From the 12934/13162 saddle, this is the route to the ridge.  It’s all class 2.  There are actually 2 gullies that ‘go’.  I took one up, the other down, and they both felt about the same difficulty wise (difficult class 2). 

Here’s looking back at that ridge

Here are some step-by-step pictures to PT 13162.  Microspikes were very useful ascending and descending the gullies

Now on the ridge, I followed it southwest to the summit.  There was some low class 3 scrambling here.  This is the route I took

I summited PT 13162 at 11am

PT 13162:

From the summit I once again got a good look at my decent route down the basin.  I took a mental picture of it for later

I retraced my steps back to the 13162/12934 saddle.  Once again, both gullies ‘go’, so pick your favorite

Back at the saddle, it was time to head northwest towards the PT 13162/Triangle Peak saddle.  I stayed at about 12600’ of elevation the entire time

I also found a cool fossil.  I have really good luck finding fossils around 12500’/12700’

Here are some photos of my way to the Triangle/13162 saddle

Once there, it as mostly an easy ridge walk to the summit

Except for the last bit, which was class 3.  I did not take the scree filled/steep gully, but instead chose the class 3 scrambling route to the left

I summited Triangle Peak at 1:20pm

Triangle Peak:

I’d thought about summiting a few more peaks in the area, but as you can tell from the picture above, the weather was moving in, and I wanted to get back below treeline. Here’s the route I took out of the basin.  Basically I made my way to where the maroon rocks met the tundra, and followed the rocks out of the basin. The dotted line is my route from 13162 to the saddle of Triangle Peak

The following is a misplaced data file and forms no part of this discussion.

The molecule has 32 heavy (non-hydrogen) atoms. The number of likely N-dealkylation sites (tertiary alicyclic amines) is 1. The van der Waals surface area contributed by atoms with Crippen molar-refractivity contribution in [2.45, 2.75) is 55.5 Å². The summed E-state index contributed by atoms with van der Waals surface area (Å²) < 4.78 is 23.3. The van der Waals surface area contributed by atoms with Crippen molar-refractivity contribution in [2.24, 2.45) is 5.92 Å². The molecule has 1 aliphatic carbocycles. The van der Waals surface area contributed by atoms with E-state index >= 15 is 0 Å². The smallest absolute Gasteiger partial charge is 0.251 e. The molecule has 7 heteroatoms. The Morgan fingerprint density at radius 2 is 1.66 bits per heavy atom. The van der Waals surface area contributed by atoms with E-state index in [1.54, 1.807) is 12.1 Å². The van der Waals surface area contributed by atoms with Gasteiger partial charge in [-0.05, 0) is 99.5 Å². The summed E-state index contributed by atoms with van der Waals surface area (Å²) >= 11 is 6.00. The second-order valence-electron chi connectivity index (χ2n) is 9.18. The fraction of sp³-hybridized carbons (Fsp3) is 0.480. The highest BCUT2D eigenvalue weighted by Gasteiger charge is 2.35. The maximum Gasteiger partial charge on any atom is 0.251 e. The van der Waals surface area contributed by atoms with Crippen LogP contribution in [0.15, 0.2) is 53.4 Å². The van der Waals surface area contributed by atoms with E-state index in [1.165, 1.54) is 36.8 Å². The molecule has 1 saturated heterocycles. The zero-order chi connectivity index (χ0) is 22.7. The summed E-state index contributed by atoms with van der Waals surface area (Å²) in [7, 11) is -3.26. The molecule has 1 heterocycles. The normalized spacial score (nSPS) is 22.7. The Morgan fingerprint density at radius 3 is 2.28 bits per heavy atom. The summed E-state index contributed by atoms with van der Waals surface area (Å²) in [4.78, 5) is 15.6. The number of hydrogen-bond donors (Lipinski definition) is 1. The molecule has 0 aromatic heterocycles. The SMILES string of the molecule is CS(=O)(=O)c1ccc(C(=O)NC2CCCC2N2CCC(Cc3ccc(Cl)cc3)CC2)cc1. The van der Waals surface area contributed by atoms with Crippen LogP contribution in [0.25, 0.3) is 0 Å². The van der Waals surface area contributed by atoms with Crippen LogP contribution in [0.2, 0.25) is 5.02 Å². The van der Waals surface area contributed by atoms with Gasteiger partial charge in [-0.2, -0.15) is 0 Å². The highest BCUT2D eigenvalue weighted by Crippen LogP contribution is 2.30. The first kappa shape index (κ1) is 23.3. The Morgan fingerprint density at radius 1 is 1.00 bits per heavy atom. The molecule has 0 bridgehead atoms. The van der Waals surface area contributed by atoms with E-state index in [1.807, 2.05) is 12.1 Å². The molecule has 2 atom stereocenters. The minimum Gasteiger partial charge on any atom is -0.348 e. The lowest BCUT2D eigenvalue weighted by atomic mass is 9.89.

Here are some pictures of my route into the basin

And from the basin back to the trailhead. I stayed left the entire time, keeping the creek to my right.  The creek does flow through terrain too difficult to cross, so don’t follow too closely or you will cliff out. There are no established trails here, but every once in a while, mainly when I was in the trees, I was able to find a game trail to follow. Just keep heading south.

I came to the flower field I knew would eventually lead me to the trail, as I’d been in the area the day before. 

I made it back to my truck at 5pm, making this a 16.72 mile hike/climb with 5244’ of elevation gain in 13 hours.

On to the next trailhead!

Author: Laura M Clark

Laura has summited over 500 peaks above 13,000' solo, including being the first woman to solo summit all of the Colorado 14ers, as well as the centennials. After each hike, she writes trip reports for each one and publishes them on her blog, which is read by fans all over the world. Author of Wild Wanderer: Summiting Colorado’s 200 Highest Peaks, which is available to purchase on Amazon.